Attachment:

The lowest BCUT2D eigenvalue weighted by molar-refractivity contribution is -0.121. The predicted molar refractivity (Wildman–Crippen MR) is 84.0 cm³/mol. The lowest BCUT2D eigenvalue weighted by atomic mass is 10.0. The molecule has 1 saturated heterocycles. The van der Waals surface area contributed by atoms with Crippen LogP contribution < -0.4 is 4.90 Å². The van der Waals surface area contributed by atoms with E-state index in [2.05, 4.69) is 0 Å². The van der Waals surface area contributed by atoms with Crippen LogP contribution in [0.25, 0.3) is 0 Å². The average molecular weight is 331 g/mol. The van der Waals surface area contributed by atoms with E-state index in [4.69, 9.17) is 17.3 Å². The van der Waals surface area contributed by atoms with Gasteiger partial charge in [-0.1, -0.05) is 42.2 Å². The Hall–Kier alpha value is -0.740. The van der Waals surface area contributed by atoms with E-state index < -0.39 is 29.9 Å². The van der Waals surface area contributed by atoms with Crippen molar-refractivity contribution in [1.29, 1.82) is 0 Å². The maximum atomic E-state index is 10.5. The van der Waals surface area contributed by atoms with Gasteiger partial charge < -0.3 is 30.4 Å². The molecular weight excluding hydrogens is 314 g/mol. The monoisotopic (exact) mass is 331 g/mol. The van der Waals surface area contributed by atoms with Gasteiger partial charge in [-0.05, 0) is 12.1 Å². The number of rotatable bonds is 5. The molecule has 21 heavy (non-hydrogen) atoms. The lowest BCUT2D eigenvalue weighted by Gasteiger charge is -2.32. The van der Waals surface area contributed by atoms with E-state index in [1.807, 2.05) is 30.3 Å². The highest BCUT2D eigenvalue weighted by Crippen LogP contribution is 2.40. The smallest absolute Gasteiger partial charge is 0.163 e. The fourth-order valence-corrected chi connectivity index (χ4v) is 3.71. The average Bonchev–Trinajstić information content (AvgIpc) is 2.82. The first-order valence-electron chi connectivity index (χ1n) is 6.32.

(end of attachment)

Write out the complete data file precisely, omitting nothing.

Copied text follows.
The lowest BCUT2D eigenvalue weighted by molar-refractivity contribution is -0.121. The predicted molar refractivity (Wildman–Crippen MR) is 84.0 cm³/mol. The lowest BCUT2D eigenvalue weighted by atomic mass is 10.0. The molecule has 1 saturated heterocycles. The van der Waals surface area contributed by atoms with Crippen LogP contribution < -0.4 is 4.90 Å². The van der Waals surface area contributed by atoms with E-state index in [2.05, 4.69) is 0 Å². The van der Waals surface area contributed by atoms with Crippen LogP contribution in [0.25, 0.3) is 0 Å². The average molecular weight is 331 g/mol. The van der Waals surface area contributed by atoms with E-state index in [4.69, 9.17) is 17.3 Å². The van der Waals surface area contributed by atoms with Gasteiger partial charge in [-0.1, -0.05) is 42.2 Å². The Hall–Kier alpha value is -0.740. The van der Waals surface area contributed by atoms with E-state index < -0.39 is 29.9 Å². The van der Waals surface area contributed by atoms with Crippen molar-refractivity contribution in [1.29, 1.82) is 0 Å². The maximum atomic E-state index is 10.5. The van der Waals surface area contributed by atoms with Gasteiger partial charge < -0.3 is 30.4 Å². The molecular weight excluding hydrogens is 314 g/mol. The monoisotopic (exact) mass is 331 g/mol. The van der Waals surface area contributed by atoms with Gasteiger partial charge in [-0.05, 0) is 12.1 Å². The number of rotatable bonds is 5. The molecule has 21 heavy (non-hydrogen) atoms. The lowest BCUT2D eigenvalue weighted by Gasteiger charge is -2.32. The van der Waals surface area contributed by atoms with E-state index in [1.807, 2.05) is 30.3 Å². The highest BCUT2D eigenvalue weighted by Crippen LogP contribution is 2.40. The smallest absolute Gasteiger partial charge is 0.163 e. The fourth-order valence-corrected chi connectivity index (χ4v) is 3.71. The average Bonchev–Trinajstić information content (AvgIpc) is 2.82. The first-order valence-electron chi connectivity index (χ1n) is 6.32.